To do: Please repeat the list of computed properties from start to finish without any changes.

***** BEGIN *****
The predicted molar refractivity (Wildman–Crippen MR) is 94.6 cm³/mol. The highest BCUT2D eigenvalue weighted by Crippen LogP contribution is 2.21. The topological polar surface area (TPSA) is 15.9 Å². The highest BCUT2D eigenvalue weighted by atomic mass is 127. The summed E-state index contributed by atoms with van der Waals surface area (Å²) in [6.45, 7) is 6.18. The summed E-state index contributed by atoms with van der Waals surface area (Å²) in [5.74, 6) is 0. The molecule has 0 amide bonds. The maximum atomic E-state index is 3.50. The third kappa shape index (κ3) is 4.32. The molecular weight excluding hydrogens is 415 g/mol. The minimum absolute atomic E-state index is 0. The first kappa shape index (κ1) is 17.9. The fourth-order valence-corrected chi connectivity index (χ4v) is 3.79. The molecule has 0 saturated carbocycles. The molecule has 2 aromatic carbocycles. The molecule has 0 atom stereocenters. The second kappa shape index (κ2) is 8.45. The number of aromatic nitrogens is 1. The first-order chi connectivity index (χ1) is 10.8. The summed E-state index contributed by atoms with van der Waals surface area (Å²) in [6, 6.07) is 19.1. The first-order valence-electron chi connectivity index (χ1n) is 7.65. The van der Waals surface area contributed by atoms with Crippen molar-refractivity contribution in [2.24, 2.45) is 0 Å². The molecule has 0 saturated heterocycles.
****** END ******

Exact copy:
The predicted molar refractivity (Wildman–Crippen MR) is 94.6 cm³/mol. The highest BCUT2D eigenvalue weighted by Crippen LogP contribution is 2.21. The topological polar surface area (TPSA) is 15.9 Å². The highest BCUT2D eigenvalue weighted by atomic mass is 127. The summed E-state index contributed by atoms with van der Waals surface area (Å²) in [6.45, 7) is 6.18. The summed E-state index contributed by atoms with van der Waals surface area (Å²) in [5.74, 6) is 0. The molecule has 0 amide bonds. The maximum atomic E-state index is 3.50. The third kappa shape index (κ3) is 4.32. The molecular weight excluding hydrogens is 415 g/mol. The minimum absolute atomic E-state index is 0. The first kappa shape index (κ1) is 17.9. The fourth-order valence-corrected chi connectivity index (χ4v) is 3.79. The molecule has 0 saturated carbocycles. The molecule has 2 aromatic carbocycles. The molecule has 0 atom stereocenters. The second kappa shape index (κ2) is 8.45. The number of aromatic nitrogens is 1. The first-order chi connectivity index (χ1) is 10.8. The summed E-state index contributed by atoms with van der Waals surface area (Å²) in [6, 6.07) is 19.1. The first-order valence-electron chi connectivity index (χ1n) is 7.65. The van der Waals surface area contributed by atoms with Crippen molar-refractivity contribution in [2.24, 2.45) is 0 Å². The molecule has 0 saturated heterocycles.